better than perhaps some people on main street think it is? >> i mean to be honest, it is somewhat hit or miss. i think what we have been seeing is that there are industries and sectors and geographies that are a little bit lagging in terms of the recovery. they may still be seeing progress, but it's not necessarily as fast as say certain cities, certain industries, technology being one. where they're really starting to bounce ahead. >> alex, final word to you? >> yeah. i think what we're seeing, there's two job economy. one is the economy for the demand of people with technical skillsets, seeing negative employment rates. there are more jobs than qualified people in the market. the other sectors where the demand for technical skillset is not there and that sector is not recovering. that's why on aggregate we see 7.2 unemployment rate, that doesn't tell us a picture. what you have to look at is two different job market, one no unemployment rate and then the other one, where the employment rate is 25, 30%. that's the story.
>> thank you very much. really interesting conversation. appreciate your perspective. let's get additional insights this time from the tech sector. john is the founder and ceo of shutter stock. his company an on-line marketplace for commercial digital imagery based here in new york city. it's nice to have you back again. >> nithank you for having me. >> everything seems to be firing on all cylinders. >> we're finding more business need -- >> the images. >> the images to communicate to their customers and sell their products and services. updating their websites more and more and selling products and using more platforms like twitter and facebook and other places. >> how do you feel about the pace of the economic recovery? you were able to hear katherine and john just a few minutes ago. do you agree in general with what they're saying in terms of growth in the economy? >> i can give you a perspective from tech. which i see all around me. and we're hiring and a lot of the other ceos in tech i'm talking to are hiring. the problem is, finding really good engineers.
and that's been a problem for the past it tep years and will continue to be a problem. but as more and more tech comes to places like new york city we'll benefit by that. >> is that a function of the lack of education, the lack of higher skills or is the technology moving faster than education is moving? >> it's probably a combination of both, but there's obviously a long period of time it takes for someone to learn this kind of stuff. generally when you're in the pace of the technology changing you're able it to keep up with it? >> what are you hearing? the headwinds i mentioned the government shutdown, the inepty today of some say congress spector of higher interest rates, does that impact your business or do you talk to your ceos that you deal with about that at all or are they looking past all of that? >> we just need to continue to push forward. i mean, the issues with website, health care website, those are unfortunate. we see the same -- i mean
technology is hard, right? we have to continue to build this up, continue to innovate and encourage people to learn the skills that we need to fill these jobs. >> so what's next for your company, for shutter stock? tell me what -- where you see yourself going in the next say six months to a year? >> we're seeing a lot of international expansion and video. we're also seeing platforms like facebook and twitter using imagery more and more. our partnership with facebook recently where 1 million of the facebook advertisers will be able to use our images directly in our ads. that's a brand new place where people are using commercially released imagery. we're looking for pockets of places to expand on the market and footage is one of those and platforms like facebook and twitter. >> congratulations, jon. nice to have you with us. >> next on "power lunch" -- three characters you really need to pay attention to in the midst of this market. there's growth, you have to be on the watch for stealth and then as always, there's fear. we're breaking them all down for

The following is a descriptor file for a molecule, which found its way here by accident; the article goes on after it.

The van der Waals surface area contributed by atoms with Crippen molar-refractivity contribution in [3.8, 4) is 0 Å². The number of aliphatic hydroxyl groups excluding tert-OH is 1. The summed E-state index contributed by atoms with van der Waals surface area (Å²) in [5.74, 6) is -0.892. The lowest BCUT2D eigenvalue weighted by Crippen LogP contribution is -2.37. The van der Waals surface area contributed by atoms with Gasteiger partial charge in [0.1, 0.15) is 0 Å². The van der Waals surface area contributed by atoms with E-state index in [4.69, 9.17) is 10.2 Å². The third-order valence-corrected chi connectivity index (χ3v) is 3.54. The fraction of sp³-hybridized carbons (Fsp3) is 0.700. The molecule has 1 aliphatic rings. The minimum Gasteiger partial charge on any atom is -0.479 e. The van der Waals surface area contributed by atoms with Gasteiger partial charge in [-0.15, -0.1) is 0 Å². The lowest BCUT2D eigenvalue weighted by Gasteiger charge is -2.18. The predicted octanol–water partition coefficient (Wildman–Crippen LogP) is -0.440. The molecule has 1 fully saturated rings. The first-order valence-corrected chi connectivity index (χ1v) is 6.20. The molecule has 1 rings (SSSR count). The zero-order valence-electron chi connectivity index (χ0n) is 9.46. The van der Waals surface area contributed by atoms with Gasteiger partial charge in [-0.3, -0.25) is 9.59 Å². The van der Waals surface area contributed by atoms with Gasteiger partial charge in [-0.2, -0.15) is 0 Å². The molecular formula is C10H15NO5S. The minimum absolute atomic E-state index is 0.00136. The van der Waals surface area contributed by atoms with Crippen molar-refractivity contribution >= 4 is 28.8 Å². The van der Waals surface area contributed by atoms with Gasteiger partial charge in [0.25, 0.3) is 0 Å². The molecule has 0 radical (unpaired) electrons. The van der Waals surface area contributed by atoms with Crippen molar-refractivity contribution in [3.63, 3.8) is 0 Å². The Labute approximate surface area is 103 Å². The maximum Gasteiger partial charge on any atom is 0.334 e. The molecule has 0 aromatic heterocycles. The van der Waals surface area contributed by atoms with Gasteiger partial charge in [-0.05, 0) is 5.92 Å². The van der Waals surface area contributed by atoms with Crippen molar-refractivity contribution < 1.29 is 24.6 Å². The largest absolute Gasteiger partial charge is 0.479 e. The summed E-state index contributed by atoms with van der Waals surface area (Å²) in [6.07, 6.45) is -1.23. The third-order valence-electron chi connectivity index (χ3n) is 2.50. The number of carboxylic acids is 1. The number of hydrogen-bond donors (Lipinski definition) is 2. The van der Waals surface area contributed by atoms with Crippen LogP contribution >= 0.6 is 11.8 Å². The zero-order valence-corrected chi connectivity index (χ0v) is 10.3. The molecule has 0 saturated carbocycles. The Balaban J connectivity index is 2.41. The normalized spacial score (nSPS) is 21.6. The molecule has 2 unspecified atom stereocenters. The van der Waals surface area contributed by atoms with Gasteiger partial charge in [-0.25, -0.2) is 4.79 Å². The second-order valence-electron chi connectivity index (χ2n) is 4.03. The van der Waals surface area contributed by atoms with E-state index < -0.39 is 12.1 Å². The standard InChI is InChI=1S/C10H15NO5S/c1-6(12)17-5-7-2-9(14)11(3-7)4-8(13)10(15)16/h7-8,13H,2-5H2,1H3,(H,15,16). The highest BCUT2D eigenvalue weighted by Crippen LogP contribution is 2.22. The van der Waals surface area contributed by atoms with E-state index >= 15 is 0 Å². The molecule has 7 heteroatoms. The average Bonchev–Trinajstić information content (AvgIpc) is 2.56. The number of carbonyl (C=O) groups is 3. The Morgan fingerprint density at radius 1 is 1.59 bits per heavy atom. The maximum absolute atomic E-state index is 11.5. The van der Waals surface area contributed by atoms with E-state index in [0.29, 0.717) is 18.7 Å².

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the deal gives it two new gastroenterology drugs to strengthen the leadership in that market. wall street likes that. salix up 16%, now 19% on the trading session. ty, up to you. >> there you see them, three seemingly mild-mannered cnbc reporters, but for this segment, they are superheroes, super stock reporters. sheila dharmarajan, dominic chu, seema moody on fear. we start with sheila and a special growth stock screener. sheila? >> hey there. we're talking about garp, an acronym for growth at a reasonable price. it was a stock picking methodology made famous by peter lynch and it's all about combining growth investing with value investing. so we decided to run our own screen on the s&p 500, looking at strong sales growth, consistent earnings growth and a relatively cheap valuation. if you can believe it, only four names made the cut. so number one, row juan, just
reporting earnings this morning, coming in slightly higher than estimates. number two, another energy, halliburton. the company recently at its analyst day said it was targeting 35% of cash flow to give back to investors by 2016. number three, a health care company to talk about, specialty pharma company, actavis. a lot point out its generic business might get an uptick with focus on health care and cost management and number four is none other than lamm research, conductor company, coming off a beat and raise quarter, d.a. davidson saying there's a lot of positive for lam going into 2014. it's possible to hahave growth a reasonable price. >> thank you very much. now to dominic chu, looking at some beaten down stocks, that are making a stealthy comeback. >> how about this, tyler, a couple weeks back we highlighted ugly duckling stocks due for a pop, some worked, some didn't.